This price sees the phone line up considerably cheaper than the less resilient, marginally higher specced Sony Xperia P sibling and just £30 more expensive than the similarly specced Samsung Galaxy Ace 2 rival - a device that would suffer far more severe consequences if dunked under water.
For what is self-proclaimed as a 'rugged' handset, the Sony Xperia Go is far from the standard mould, with the usual oversized, rubberised form making way for a svelte, smooth plastic finish that gladly bucks the trend of thick, clunky, unappealing devices in favour of a minimalistic, aesthetically pleasing form that is more appealing to the eye than many of its rivals that lack the same IP67 rating.
Although remaining a mobile phone that you can throw around with little concern of damage, the Sony Xperia Go is not the sort of rugged classic that is more attuned to being whipped out at a building site as opposed to a bar, with an extremely stylish, aesthetically pleasing finish that features a super-slim 9.8mm thick form factor that defies the phone's rugged nature.
Despite being a largely plastic affair, the Sony Xperia Go, which features a polycarbonate back, is strong and sturdy in the hand, with the 110g design proving comfortable without being unnervingly light, while also producing no unwanted flex, bending or worrying creeks when put under large amounts of pressure.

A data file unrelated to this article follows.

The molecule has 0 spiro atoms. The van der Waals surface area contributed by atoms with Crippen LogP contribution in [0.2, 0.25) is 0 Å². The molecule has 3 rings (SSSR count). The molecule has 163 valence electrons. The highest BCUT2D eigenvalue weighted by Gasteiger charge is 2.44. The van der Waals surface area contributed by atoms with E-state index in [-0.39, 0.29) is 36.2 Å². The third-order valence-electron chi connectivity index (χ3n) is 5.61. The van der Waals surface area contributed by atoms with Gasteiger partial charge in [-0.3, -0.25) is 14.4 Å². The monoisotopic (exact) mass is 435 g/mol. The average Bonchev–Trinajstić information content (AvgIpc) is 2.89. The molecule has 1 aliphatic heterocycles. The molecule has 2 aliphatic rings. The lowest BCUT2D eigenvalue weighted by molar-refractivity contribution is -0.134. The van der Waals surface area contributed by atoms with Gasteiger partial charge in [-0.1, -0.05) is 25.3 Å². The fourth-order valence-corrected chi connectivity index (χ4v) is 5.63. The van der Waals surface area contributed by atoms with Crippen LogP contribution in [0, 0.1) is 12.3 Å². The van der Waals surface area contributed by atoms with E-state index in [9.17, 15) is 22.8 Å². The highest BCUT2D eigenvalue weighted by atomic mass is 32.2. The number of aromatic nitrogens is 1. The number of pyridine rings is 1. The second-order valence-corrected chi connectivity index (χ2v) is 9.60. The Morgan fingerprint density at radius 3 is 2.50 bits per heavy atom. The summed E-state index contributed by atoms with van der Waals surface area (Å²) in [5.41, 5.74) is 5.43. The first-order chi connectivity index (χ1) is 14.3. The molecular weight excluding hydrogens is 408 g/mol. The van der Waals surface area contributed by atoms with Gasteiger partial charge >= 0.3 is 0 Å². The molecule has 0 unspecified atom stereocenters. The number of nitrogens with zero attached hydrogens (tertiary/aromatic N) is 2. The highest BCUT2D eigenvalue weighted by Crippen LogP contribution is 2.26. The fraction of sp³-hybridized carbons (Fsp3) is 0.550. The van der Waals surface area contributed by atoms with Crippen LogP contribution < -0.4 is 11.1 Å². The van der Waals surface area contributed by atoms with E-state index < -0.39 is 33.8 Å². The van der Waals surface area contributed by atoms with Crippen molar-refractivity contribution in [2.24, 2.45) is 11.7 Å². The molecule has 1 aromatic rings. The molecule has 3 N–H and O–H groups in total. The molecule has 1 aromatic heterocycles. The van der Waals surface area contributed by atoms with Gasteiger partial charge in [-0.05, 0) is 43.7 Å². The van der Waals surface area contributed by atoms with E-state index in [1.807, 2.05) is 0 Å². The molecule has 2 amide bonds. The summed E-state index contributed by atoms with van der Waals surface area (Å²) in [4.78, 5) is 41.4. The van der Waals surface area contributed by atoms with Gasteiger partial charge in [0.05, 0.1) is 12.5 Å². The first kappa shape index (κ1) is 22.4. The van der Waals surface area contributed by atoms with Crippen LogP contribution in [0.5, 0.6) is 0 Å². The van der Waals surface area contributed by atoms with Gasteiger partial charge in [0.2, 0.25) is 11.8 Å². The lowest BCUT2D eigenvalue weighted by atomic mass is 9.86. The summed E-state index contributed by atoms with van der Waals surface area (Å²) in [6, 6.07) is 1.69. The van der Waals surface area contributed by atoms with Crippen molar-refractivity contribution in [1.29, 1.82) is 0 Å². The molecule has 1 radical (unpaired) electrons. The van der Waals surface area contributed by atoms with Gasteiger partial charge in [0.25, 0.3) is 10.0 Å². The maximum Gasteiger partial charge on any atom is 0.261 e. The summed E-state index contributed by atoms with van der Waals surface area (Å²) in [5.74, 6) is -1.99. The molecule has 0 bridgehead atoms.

With the usual collection of three touch-sensitive Android controls at the base of the phone offering the essential home, back and option access, the Sony Xperia Go hosts just three physical buttons - the top-mounted sleep turn power button and the right-mounted up and down volume controls.
Although the volume controls are placed in a position prone to accidental presses when holding the device in a conventional left-handed manner, the physical buttons have enough resistance to not be of concern.
What is slightly more troubling, however, is the compact sleep button that can prove unnecessarily fiddly to access and use.
With a scratch-resistant screen coating further aiding the Sony Xperia Go's rugged nature, the latest Xperia handset ensures against water damage by fitting the handset with independent micro USB and 3.5mm audio jack connection covers.
Although successfully keeping the device's components dry (we had no issue after dunking the Sony Xperia Go), these seals are extremely stiff and awkward to open at first, with a number of uses giving the feeling that the fittings would wear down with time, hindering the handset's waterproof abilities.
With an all-encompassing rear panel that offers little grip in the hand and can be troublesome to return to place once removed to access the microSD and SIM card, the Sony Xperia Go's biggest design downfall is in the selection of handset colours on offer.
While the black unit is attractive and functional and the yellow model offers something different on a largely stoic smartphone scene, the white Sony Xperia Go is an option that stands out for all the wrong reasons.
Although visually impressive when removed from the box, for a handset that is supposed to live up to all that life can throw at it, the white Sony Xperia Go shows sign of wear, tear and general day-to-day grotty use all too quickly.